We (Amanda, Ren, Cedar, and the Board of Directors at Right Use of Power Institute) have been preparing for a fundraising campaign. You'll get an invitation within the next couple weeks. Fundraising has been lifting us from the day-to-day operations of a business to the level of vision.
Why should you consider supporting us financially? From the largest perspective, because as many people as possible need to understand power as the ability to have influence and then learn the skills, self-awareness and sensitivity to use their power with both strength and heart.
Our fundraising goals are:
Continued publication of the monthly Newsletter, now reaching almost 1300 people
Support for our Guild Members--trained to teach right use of power program. This includes administrative support, personal contact, and extensive website resources including curriculum, handouts, scripts for exercises
Development grants for creating new programs. For example: a curriculum for graduate programs in psychology and social work that will include RUP materials.
The Pledge. Take a minute to look at the Right Use of Power Pledge. - Make your own pledge to use your power wisely and well. Reading time 1 minute
Earn Continuing Education Credits from home!
Take this e-course and increase your ability to be pro-active in using your power well, by learning about and self-reflecting on some of the pit-falls and challenges that people with good intentions face in the maze of working with relationships with power differences. Take a look at the importance of knowing your limitations as well as your strengths, learn about four barriers to right use of power, and identify your growing edges.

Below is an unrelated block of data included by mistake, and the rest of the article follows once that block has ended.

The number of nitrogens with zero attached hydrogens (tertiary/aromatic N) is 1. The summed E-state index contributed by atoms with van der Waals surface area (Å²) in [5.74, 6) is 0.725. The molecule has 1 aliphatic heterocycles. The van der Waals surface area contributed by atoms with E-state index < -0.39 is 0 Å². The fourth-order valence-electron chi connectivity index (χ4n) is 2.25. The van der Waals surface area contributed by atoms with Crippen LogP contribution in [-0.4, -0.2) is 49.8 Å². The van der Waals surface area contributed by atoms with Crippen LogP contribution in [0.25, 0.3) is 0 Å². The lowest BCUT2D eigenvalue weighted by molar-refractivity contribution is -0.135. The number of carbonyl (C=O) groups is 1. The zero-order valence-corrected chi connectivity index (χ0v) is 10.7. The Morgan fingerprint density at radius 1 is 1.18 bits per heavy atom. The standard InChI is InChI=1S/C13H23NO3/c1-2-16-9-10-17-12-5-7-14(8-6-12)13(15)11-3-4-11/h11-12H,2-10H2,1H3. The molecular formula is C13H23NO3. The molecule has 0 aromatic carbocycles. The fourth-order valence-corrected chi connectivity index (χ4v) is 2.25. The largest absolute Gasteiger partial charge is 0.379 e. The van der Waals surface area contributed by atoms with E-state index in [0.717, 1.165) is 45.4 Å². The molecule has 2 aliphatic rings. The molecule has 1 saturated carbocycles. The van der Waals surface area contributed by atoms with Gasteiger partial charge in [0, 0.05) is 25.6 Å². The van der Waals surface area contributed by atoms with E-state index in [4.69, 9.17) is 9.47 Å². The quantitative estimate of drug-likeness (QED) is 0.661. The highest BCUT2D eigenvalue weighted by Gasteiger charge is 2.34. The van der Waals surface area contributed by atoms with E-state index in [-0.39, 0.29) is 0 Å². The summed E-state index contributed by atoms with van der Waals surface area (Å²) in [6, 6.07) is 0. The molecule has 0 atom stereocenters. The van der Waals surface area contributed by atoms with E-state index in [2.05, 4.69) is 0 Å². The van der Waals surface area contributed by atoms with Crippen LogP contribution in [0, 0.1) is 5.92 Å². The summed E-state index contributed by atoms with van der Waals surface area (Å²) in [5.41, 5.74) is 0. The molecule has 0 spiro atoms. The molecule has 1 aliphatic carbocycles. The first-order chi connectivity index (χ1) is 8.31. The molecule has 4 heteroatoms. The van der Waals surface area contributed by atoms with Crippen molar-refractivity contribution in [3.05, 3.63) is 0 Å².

Reminder to Guild Members that you can re-take the training(s) for 50% discount at any time! Great way to update your skills and increase your confidence. Just register and make the $100 deposit at cedarbarstow.com
Teacher of the Month
Barbara Drummond is a Hakomi trained- Certified Advanced Rolfer, who uses The Right Use of Power to help identify when client's structural parts are having power struggles. She lives in Grand Rapids, Michigan and can be reached at email@example.com.
What is a Boundary? An article by Barbara Drummond
Everyone knows what a boundary is. It’s a line that divides one state from another; or it’s what one uses to control unwanted behaviors. A person might say, “That kid needs some limits.” The trouble is, when you tell a child not to eat the cookie because dinner is in 15 minutes that does not always stop the behavior. And there are no lines between the states when you see them from an airplane. These boundaries are imaginary (or symbolic, if you prefer). We use them to make a complex world more manageable. And all of us behave as if when we draw a line, we actually create separation. But a boundary is not a way to control the behavior of others. It is simply a place for people to meet.